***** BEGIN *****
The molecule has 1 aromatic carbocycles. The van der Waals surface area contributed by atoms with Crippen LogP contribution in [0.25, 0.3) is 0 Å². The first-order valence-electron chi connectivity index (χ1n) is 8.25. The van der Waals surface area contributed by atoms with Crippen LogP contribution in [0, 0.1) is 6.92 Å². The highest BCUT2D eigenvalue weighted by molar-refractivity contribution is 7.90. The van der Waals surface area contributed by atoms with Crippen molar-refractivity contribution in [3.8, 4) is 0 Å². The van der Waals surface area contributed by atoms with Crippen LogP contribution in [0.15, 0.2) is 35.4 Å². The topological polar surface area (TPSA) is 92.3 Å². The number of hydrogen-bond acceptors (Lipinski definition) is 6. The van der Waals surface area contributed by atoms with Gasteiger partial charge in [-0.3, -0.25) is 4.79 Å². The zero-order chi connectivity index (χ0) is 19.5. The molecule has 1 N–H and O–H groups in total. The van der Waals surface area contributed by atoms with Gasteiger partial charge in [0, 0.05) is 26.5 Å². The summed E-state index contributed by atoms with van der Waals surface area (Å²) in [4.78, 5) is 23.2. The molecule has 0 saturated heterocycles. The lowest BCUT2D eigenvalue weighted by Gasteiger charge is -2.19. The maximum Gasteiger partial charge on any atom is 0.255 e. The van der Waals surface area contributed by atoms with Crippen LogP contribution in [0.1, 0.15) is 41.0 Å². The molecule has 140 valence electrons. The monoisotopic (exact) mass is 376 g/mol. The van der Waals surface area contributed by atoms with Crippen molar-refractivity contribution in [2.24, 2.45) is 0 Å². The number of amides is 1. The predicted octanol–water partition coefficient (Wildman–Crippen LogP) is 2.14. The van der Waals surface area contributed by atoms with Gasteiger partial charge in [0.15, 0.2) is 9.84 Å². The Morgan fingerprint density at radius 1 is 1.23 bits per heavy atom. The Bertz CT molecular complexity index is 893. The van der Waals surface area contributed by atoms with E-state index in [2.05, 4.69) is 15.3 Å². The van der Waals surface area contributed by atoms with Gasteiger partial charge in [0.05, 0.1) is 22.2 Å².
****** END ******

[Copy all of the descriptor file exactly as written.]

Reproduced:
The molecule has 1 aromatic carbocycles. The van der Waals surface area contributed by atoms with Crippen LogP contribution in [0.25, 0.3) is 0 Å². The first-order valence-electron chi connectivity index (χ1n) is 8.25. The van der Waals surface area contributed by atoms with Crippen LogP contribution in [0, 0.1) is 6.92 Å². The highest BCUT2D eigenvalue weighted by molar-refractivity contribution is 7.90. The van der Waals surface area contributed by atoms with Crippen molar-refractivity contribution in [3.8, 4) is 0 Å². The van der Waals surface area contributed by atoms with Crippen LogP contribution in [0.15, 0.2) is 35.4 Å². The topological polar surface area (TPSA) is 92.3 Å². The number of hydrogen-bond acceptors (Lipinski definition) is 6. The van der Waals surface area contributed by atoms with Gasteiger partial charge in [-0.3, -0.25) is 4.79 Å². The zero-order chi connectivity index (χ0) is 19.5. The molecule has 1 N–H and O–H groups in total. The van der Waals surface area contributed by atoms with Gasteiger partial charge in [0, 0.05) is 26.5 Å². The summed E-state index contributed by atoms with van der Waals surface area (Å²) in [4.78, 5) is 23.2. The molecule has 0 saturated heterocycles. The lowest BCUT2D eigenvalue weighted by Gasteiger charge is -2.19. The maximum Gasteiger partial charge on any atom is 0.255 e. The van der Waals surface area contributed by atoms with Crippen LogP contribution in [0.1, 0.15) is 41.0 Å². The molecule has 140 valence electrons. The monoisotopic (exact) mass is 376 g/mol. The van der Waals surface area contributed by atoms with Crippen molar-refractivity contribution in [2.24, 2.45) is 0 Å². The number of amides is 1. The predicted octanol–water partition coefficient (Wildman–Crippen LogP) is 2.14. The van der Waals surface area contributed by atoms with Gasteiger partial charge in [0.15, 0.2) is 9.84 Å². The Morgan fingerprint density at radius 1 is 1.23 bits per heavy atom. The Bertz CT molecular complexity index is 893. The van der Waals surface area contributed by atoms with E-state index in [2.05, 4.69) is 15.3 Å². The van der Waals surface area contributed by atoms with Gasteiger partial charge in [0.05, 0.1) is 22.2 Å².